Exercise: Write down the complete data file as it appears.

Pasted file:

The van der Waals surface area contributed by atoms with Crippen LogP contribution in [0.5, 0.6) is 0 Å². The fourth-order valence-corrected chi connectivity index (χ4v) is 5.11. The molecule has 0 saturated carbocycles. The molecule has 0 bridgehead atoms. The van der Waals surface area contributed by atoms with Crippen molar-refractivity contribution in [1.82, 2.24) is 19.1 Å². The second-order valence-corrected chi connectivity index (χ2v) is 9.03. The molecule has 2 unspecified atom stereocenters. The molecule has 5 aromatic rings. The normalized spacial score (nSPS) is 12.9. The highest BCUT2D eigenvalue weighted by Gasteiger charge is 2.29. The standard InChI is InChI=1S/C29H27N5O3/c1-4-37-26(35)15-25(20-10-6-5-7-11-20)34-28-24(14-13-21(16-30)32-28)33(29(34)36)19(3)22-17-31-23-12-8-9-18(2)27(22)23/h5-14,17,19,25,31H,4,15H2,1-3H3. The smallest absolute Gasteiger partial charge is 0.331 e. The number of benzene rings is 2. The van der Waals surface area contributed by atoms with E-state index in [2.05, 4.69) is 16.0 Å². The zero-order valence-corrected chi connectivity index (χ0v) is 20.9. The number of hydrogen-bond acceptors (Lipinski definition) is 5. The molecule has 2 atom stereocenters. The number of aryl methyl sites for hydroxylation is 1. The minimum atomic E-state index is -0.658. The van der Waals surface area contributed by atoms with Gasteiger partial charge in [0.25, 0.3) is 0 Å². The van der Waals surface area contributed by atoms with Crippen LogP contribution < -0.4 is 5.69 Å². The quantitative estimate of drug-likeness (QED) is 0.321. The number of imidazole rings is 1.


The van der Waals surface area contributed by atoms with Crippen LogP contribution in [0.5, 0.6) is 0 Å². The fourth-order valence-corrected chi connectivity index (χ4v) is 5.11. The molecule has 0 saturated carbocycles. The molecule has 0 bridgehead atoms. The van der Waals surface area contributed by atoms with Crippen molar-refractivity contribution in [1.82, 2.24) is 19.1 Å². The second-order valence-corrected chi connectivity index (χ2v) is 9.03. The molecule has 2 unspecified atom stereocenters. The molecule has 5 aromatic rings. The normalized spacial score (nSPS) is 12.9. The highest BCUT2D eigenvalue weighted by Gasteiger charge is 2.29. The standard InChI is InChI=1S/C29H27N5O3/c1-4-37-26(35)15-25(20-10-6-5-7-11-20)34-28-24(14-13-21(16-30)32-28)33(29(34)36)19(3)22-17-31-23-12-8-9-18(2)27(22)23/h5-14,17,19,25,31H,4,15H2,1-3H3. The smallest absolute Gasteiger partial charge is 0.331 e. The number of benzene rings is 2. The van der Waals surface area contributed by atoms with E-state index in [2.05, 4.69) is 16.0 Å². The zero-order valence-corrected chi connectivity index (χ0v) is 20.9. The number of hydrogen-bond acceptors (Lipinski definition) is 5. The molecule has 2 atom stereocenters. The number of aryl methyl sites for hydroxylation is 1. The minimum atomic E-state index is -0.658. The van der Waals surface area contributed by atoms with Gasteiger partial charge in [0.25, 0.3) is 0 Å². The van der Waals surface area contributed by atoms with Crippen LogP contribution < -0.4 is 5.69 Å². The quantitative estimate of drug-likeness (QED) is 0.321. The number of imidazole rings is 1.